Fiberbed Candle Filters - Sulfur

By: Amistco  09-12-2011

Sulfur Burning Plant (dark and bright sulfur)-
Sulfur is burned and the SO2 gas is converted to SO3 through catalytic contact. SO3 gasses are absorbed by recirculating H2SO4 solution in an absorbing tower.

Metallurgical Plant-
Ore (pyrite) is roasted. The exit gas is purified, dried and fed into a catalytic converter. SO3 is absorbed on a H2SO4 solution.

Spent Acid plants-
By-products of the organic monomer industry (caprolactam, acrylonitrile) is burned. Exit SO2 is purified, dried, converted and absorbed in H2SO4.

Wet Process (decomposer process)-
The hydrogen sulphite is burned. Exit gas is fed into the converter without being dried.

Other products and services from Amistco



Solves Carryover Problems The patented AMISTCO MistFix™ can solve carryover problems in vessels without a mist eliminator, as well as in vessels with a less efficient or damaged mist eliminator. Since there is no need to enter the vessel, this drastically reduces downtime, resulting in quicker turnarounds, reduced maintenance cost and production gains.


Fiberbed Candle Filters

AMISTCO Separation Products offers superior performing candle filters and turnkey submicron mist eliminator packaged solutions for Sulfuric Acid production, other processes involving acids and a wide range of pollution control applications. As the Western Hemisphere licensee for Begg Cousland we manufacture a proven unique candle filter technology to complement our comprehensive line of mesh pad and vane type mist eliminators.


Mist Eliminator Installation Guide

This guide provides numerous helpful hints and recommendations that will simplify your installation and answer the most common questions we receive from customers. AMISTCO Mesh Mist Eliminators are designed to provide exceptional performance in a wide range of applications. A proper installation is required to realize this performance. Proper installation involves a degree of common sense.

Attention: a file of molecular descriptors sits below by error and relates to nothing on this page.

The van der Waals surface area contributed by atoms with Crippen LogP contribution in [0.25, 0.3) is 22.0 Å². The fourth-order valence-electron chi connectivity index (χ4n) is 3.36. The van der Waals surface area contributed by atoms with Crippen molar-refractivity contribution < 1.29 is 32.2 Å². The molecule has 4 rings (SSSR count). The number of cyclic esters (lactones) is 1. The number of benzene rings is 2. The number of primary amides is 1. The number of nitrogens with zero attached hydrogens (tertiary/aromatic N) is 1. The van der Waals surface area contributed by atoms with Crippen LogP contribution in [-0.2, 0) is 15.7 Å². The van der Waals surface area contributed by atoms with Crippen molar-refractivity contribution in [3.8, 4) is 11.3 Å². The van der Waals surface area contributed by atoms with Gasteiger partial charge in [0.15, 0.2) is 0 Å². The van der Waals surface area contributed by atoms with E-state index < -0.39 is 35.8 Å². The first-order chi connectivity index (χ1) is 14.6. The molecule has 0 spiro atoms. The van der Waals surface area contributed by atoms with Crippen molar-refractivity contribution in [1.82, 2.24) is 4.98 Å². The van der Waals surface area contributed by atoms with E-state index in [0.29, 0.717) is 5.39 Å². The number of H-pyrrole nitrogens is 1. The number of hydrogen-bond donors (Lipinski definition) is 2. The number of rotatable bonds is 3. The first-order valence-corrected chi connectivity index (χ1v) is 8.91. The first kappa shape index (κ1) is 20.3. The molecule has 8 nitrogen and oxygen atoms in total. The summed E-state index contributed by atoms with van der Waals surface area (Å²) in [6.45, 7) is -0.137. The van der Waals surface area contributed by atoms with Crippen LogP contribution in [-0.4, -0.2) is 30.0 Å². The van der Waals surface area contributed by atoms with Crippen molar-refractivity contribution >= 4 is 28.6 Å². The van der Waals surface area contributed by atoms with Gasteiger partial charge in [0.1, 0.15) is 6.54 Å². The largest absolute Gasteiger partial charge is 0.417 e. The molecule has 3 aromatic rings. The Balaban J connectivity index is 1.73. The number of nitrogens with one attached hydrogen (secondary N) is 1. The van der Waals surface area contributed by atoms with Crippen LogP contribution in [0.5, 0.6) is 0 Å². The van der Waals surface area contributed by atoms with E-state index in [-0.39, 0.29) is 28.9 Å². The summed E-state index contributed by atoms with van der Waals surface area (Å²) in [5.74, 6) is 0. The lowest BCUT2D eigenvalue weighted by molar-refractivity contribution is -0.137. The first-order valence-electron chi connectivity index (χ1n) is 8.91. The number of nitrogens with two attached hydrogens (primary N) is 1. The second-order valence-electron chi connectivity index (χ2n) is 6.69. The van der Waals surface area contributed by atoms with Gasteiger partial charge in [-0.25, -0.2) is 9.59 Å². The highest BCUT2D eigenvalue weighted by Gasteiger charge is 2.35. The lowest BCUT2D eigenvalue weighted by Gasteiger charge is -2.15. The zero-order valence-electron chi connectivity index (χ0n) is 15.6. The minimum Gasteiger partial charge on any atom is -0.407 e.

Double Pocket Vane Mist Eliminators

The vane’s unique geometry channels the collected liquid away from the gas, minimizing reentrainment.The blade geometry also allows for more efficient mist removal. Offshore platform separators in the Gulf of Mexico, Lake Maracaibo and the Java Sea have utilized AMISTCO’s Double Pocket Vanes to increase their gas production. Twice the Separation Capacity and Higher Efficiency Than Standard Vane.



The results will depend on proper specification of mist eliminator type, orientation, thickness, internal details, support and spacing in the vessel, vapor velocity and flow pattern, and many other considerations. TO MAKE THE MOST of a mist eliminator investment, the designer should become familiar with the considerations and possibilities involved.


Mesh and Vane Eliminators

They are preferred in applications involving high vapor velocities, low available pressure drop, viscous or foaming liquids, lodging or caking of solids, slugs of liquid, or violent upsets. These devices are generally not efficient for mist droplets smaller than about 20 microns, but they are sturdier than mesh pads and impose less pressure drop.